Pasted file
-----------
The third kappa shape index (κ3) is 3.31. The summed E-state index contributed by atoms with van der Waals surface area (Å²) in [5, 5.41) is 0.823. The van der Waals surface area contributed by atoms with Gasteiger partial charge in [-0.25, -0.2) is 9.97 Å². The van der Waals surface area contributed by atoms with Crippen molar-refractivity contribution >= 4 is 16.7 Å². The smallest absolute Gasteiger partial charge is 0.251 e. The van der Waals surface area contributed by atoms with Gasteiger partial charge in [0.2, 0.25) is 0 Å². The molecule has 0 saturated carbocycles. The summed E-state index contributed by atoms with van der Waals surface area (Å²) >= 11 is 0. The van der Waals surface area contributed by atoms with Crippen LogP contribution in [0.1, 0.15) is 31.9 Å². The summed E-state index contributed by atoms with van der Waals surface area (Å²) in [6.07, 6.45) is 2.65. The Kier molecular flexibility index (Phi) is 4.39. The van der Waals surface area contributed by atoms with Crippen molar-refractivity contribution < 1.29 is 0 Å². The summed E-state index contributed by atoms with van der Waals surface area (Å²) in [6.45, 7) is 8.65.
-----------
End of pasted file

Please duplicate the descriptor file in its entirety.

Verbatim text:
The third kappa shape index (κ3) is 3.31. The summed E-state index contributed by atoms with van der Waals surface area (Å²) in [5, 5.41) is 0.823. The van der Waals surface area contributed by atoms with Gasteiger partial charge in [-0.25, -0.2) is 9.97 Å². The van der Waals surface area contributed by atoms with Crippen molar-refractivity contribution >= 4 is 16.7 Å². The smallest absolute Gasteiger partial charge is 0.251 e. The van der Waals surface area contributed by atoms with Gasteiger partial charge in [0.2, 0.25) is 0 Å². The molecule has 0 saturated carbocycles. The summed E-state index contributed by atoms with van der Waals surface area (Å²) >= 11 is 0. The van der Waals surface area contributed by atoms with Crippen LogP contribution in [0.1, 0.15) is 31.9 Å². The summed E-state index contributed by atoms with van der Waals surface area (Å²) in [6.07, 6.45) is 2.65. The Kier molecular flexibility index (Phi) is 4.39. The van der Waals surface area contributed by atoms with Crippen molar-refractivity contribution < 1.29 is 0 Å². The summed E-state index contributed by atoms with van der Waals surface area (Å²) in [6.45, 7) is 8.65.